China, Japan engage in new invective over disputed isles

Fri Feb 8, 2013 5:44pm EST
 

By Michael Martina

BEIJING (Reuters) - China and Japan engaged on Friday in a fresh round of invective over military movements near a disputed group of uninhabited islands, fuelling tension that for months has bedeviled relations between the Asian powers.

An increasingly muscular China has been repeatedly at odds with others in the region over rival claims to small clusters of islands, most recently with fellow economic giant Japan which accused a Chinese navy vessel of locking radar normally used to aim weapons on a Japanese naval ship in the East China Sea.

China's Defence Ministry rejected Japan's complaint about the radar, its first comment on the January 30 incident. It said Japan's intrusive tracking of Chinese vessels was the "root cause" of the renewed tension.

A Japanese official dismissed the Chinese explanation for incident saying China's actions could be dangerous in the waters around the islets, known as Diaoyu in China and Senkaku in Japan, believed to be rich in oil and gas.

Japanese Prime Minister Shinzo Abe led his conservative party to a landslide election victory in December, promising to beef up the military and stand tough in territorial disputes.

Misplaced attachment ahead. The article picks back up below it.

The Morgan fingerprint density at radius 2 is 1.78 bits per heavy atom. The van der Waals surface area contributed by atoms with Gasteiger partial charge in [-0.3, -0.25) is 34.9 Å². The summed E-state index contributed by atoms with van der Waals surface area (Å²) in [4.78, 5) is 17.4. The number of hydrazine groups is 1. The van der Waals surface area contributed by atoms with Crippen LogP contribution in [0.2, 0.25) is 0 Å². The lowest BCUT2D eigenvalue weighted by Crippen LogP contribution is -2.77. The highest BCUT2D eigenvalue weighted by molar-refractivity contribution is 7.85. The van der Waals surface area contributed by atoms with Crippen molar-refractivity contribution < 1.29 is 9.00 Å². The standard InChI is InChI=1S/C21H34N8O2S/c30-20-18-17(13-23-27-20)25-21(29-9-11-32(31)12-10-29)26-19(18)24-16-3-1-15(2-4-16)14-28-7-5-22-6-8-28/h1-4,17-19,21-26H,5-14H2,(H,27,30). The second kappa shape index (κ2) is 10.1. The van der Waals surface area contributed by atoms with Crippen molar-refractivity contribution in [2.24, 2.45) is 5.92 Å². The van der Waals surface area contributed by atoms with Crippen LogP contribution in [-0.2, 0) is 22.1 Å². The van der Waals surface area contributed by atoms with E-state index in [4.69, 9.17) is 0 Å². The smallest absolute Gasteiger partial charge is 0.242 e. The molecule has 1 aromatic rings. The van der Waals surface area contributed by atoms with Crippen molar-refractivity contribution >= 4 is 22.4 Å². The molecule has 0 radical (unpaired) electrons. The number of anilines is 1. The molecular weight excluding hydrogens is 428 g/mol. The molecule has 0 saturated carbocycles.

On Thursday, another border problem was brought into focus when Japan said two Russian fighter jets briefly entered its air space near long-disputed northern islands, prompting Japan to scramble combat fighters. Russia denied the accusation.

The commander of U.S. forces in the Asia-Pacific said the squabble between Japan and China underlined the pressing need for rules to prevent such incidents turning into serious conflict.

"What we need in the South China Sea is a mechanism that prevents us turning our diplomacy over to young majors and young (naval) commanders ... to make decisions at sea that cause a problem (that escalates) into a military conflict that we might not be able to control," Admiral Samuel Locklear told a conference in the Indonesian capital.   Continued...

 
Japan Maritime Self-Defense Force destroyer Yuudachi is seen in this undated handout photo released by Japan Maritime Self-Defense Force and obtained by Reuters on February 5, 2013. REUTERS/Japan Maritime Self-Defense Force/Handout